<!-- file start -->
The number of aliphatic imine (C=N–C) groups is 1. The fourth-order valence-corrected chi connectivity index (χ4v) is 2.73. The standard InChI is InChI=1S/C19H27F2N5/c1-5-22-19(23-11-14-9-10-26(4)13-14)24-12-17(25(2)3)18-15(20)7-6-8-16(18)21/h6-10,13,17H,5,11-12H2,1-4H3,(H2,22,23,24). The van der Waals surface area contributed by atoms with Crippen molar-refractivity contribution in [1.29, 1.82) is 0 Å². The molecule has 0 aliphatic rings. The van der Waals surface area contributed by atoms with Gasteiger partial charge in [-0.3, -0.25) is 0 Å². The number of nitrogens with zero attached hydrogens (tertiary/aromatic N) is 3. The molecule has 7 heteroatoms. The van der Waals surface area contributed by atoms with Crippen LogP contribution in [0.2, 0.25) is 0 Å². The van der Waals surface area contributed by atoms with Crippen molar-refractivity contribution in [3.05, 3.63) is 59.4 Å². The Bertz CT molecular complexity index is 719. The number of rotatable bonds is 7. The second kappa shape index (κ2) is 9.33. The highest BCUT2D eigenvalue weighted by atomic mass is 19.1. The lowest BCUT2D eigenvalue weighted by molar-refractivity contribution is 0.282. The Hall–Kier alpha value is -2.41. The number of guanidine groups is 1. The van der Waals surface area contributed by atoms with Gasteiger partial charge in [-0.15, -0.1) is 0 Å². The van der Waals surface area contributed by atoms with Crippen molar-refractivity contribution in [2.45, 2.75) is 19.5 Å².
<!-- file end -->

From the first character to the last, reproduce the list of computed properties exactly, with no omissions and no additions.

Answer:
The number of aliphatic imine (C=N–C) groups is 1. The fourth-order valence-corrected chi connectivity index (χ4v) is 2.73. The standard InChI is InChI=1S/C19H27F2N5/c1-5-22-19(23-11-14-9-10-26(4)13-14)24-12-17(25(2)3)18-15(20)7-6-8-16(18)21/h6-10,13,17H,5,11-12H2,1-4H3,(H2,22,23,24). The van der Waals surface area contributed by atoms with Crippen molar-refractivity contribution in [1.29, 1.82) is 0 Å². The molecule has 0 aliphatic rings. The van der Waals surface area contributed by atoms with Gasteiger partial charge in [-0.3, -0.25) is 0 Å². The number of nitrogens with zero attached hydrogens (tertiary/aromatic N) is 3. The molecule has 7 heteroatoms. The van der Waals surface area contributed by atoms with Crippen LogP contribution in [0.2, 0.25) is 0 Å². The van der Waals surface area contributed by atoms with Crippen molar-refractivity contribution in [3.05, 3.63) is 59.4 Å². The Bertz CT molecular complexity index is 719. The number of rotatable bonds is 7. The second kappa shape index (κ2) is 9.33. The highest BCUT2D eigenvalue weighted by atomic mass is 19.1. The lowest BCUT2D eigenvalue weighted by molar-refractivity contribution is 0.282. The Hall–Kier alpha value is -2.41. The number of guanidine groups is 1. The van der Waals surface area contributed by atoms with Gasteiger partial charge in [-0.15, -0.1) is 0 Å². The van der Waals surface area contributed by atoms with Crippen molar-refractivity contribution in [2.45, 2.75) is 19.5 Å².